Patagonia just made history. Now it should do even more.

by Zak Podmore | November 7, 2018 11:26 am

If Patagonia really wants to advocate for the environment, the brand should back candidates who will vote for a Green New Deal

Recently, Patagonia announced its support for two Democratic candidates running for Senate seats in November — Jon Tester in Montana and Jacky Rosen in Nevada. Despite a long history of activism, making political endorsements is a first for Patagonia, and Outside speculated that backing national political candidates could be a first for any company, period.

Patagonia has donated significant sums to conservation causes over the years, but in the weeks following the victory of then president-elect Donald Trump, Patagonia founder Yvon Chouinard was ready to take the environmentally minded brand into full-blown agitation. That November, Patagonia donated all of its Black Friday sales, some $10 million in all, to conservation causes. In the years since, Chouinard has called other outdoor gear companies “weenies” for refusing to respond with requisite urgency to the environmental attacks unfolding under Trump’s leadership. In 2017, Patagonia sued the Trump administration for rolling back federal protections on over 2 million acres of public land in the Bears Ears and Grand Staircase-Escalante national monuments in Utah.

Patagonia’s latest ads state a vote for Tester or Rosen is a “a vote for public lands,” and both Montana and Nevada, like most western states, have a great deal of federal public land in their boundaries. But it’s not hard to figure out why Patagonia chose to focus on those two candidates specifically. Both are running in purple states that Democrats need to win if they want to retake control of Congress in the midterms. If Democrats can win a majority in the Senate, it would pose a serious challenge to Trump’s agenda of slashing environmental and public lands protections. In that narrow scope, Patagonia’s endorsements make sense.

But we also have to ask: if Democrats go on to control all three branches of government in 2020, what will their environmental agenda look like? The last time that happened, it was 2008. In President Obama’s nomination victory speech, he famously said, “If we are willing to work for it…I am absolutely certain that generations from now, we will be able to look back and tell our children that this was the moment…when the rise of the oceans began to slow and our planet began to heal.”

Apparently America wasn’t ready to work for it. Obama passed the Clean Power Plan and increased fuel efficiency standards, both of which Trump is working to roll back. Earlier this month, ten years after Obama’s speech, the U.N. Intergovernmental Panel on Climate Change (IPCC) issued a dire report that warned the world has 12 years to avoid being locked into catastrophic climate change, and in those 12 years we need to transform the global economy away from fossil fuels at a rate with “no documented historic precedent.”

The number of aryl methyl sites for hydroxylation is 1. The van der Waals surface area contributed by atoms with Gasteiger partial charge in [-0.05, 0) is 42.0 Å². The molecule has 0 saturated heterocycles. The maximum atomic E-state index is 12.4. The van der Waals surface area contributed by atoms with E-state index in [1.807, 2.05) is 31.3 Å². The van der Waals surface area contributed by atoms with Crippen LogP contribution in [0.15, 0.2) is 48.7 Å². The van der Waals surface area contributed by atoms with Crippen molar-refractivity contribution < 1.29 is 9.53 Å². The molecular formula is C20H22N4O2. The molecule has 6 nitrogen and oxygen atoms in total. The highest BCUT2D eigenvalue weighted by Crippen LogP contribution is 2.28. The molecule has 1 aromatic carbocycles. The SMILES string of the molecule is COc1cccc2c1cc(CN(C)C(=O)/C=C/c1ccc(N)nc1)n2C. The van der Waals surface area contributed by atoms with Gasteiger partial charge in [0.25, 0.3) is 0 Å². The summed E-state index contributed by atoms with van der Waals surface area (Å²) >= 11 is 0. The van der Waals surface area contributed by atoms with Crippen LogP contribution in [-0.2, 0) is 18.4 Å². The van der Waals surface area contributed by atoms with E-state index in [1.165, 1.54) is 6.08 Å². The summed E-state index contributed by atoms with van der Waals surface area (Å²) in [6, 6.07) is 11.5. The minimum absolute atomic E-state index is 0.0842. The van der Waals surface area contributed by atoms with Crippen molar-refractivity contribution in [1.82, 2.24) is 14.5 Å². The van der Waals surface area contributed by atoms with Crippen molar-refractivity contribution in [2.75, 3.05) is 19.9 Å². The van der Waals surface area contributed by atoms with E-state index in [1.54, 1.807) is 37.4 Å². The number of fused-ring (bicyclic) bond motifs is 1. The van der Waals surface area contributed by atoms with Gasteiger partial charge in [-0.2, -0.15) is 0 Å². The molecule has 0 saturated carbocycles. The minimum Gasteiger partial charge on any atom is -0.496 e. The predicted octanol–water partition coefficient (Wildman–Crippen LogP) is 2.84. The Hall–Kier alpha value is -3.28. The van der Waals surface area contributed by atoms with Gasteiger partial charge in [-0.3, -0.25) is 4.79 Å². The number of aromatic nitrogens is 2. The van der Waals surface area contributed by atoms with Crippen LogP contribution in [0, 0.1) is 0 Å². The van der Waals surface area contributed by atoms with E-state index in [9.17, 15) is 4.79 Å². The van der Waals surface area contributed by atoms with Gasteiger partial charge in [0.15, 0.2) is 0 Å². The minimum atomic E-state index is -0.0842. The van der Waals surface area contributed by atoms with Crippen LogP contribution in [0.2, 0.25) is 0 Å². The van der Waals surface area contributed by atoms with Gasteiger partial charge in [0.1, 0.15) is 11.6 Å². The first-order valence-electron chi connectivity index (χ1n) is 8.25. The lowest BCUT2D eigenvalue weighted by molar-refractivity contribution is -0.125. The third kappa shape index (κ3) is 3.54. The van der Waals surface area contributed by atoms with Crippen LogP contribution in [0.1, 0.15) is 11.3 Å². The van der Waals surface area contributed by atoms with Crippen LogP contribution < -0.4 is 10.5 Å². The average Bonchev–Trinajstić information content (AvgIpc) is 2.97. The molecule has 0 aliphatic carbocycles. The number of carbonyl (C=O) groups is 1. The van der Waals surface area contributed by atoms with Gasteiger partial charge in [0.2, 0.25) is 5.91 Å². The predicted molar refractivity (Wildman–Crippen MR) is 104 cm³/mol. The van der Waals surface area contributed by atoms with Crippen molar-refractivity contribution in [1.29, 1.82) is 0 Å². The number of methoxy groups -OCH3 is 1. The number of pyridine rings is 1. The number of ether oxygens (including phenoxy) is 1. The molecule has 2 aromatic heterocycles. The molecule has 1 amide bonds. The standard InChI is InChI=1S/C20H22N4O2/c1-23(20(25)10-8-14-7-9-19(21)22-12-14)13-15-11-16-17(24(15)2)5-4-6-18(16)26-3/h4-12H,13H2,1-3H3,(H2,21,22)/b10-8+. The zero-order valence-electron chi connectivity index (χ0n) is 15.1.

Neither Tester nor Rosen, Patagonia’s chosen candidates, are proposing large-scale government programs to make such shifts in the economy. Rosen as a 97 percent approval rating from the League of Conservation Voters, and has penned legislation to train military veterans to join the solar industry. But she has also voted with Trump 42 percent of the time since he took office. By that metric, Rosen is one of the 10 most conservative members of the House. Tester took out full-page ads in Montana newspapers welcoming Trump to the state when he visited in June. And when Ryan Zinke was being confirmed as Secretary of the Interior in 2017, Tester voted to support the nomination. He also backed Energy Secretary Rick Perry. Both Tester and Rosen are centrist Democrats that would likely govern to the right of Obama if their ilk retakes control of the government in 2020 — tinkering at the edges while the world burns.

There are a number of candidates running in the 2018 midterms who want to respond to climate change on the scale that the IPCC report suggests is required. The Green New Deal, as their proposal is being called, is part of the platform of progressive of working-class candidates like Senate hopeful Kevin de León in California and House candidates like Alexandria Ocasio-Cortez in New York, Randy Bryce in Wisconsin, and Diane Mitsch Bush in Colorado.

Though proposals vary, the basic idea is to revive a version of the New Deal’s Civilian Conservation Corps (CCC) and Works Progress Administration (WPA), which employed millions of people in the 1930s and 40s. WPA workers built public works infrastructure across the country. The CCC, in its nine-year existence, was able to plant 3 billion trees and construct thousands of miles of trails on public lands.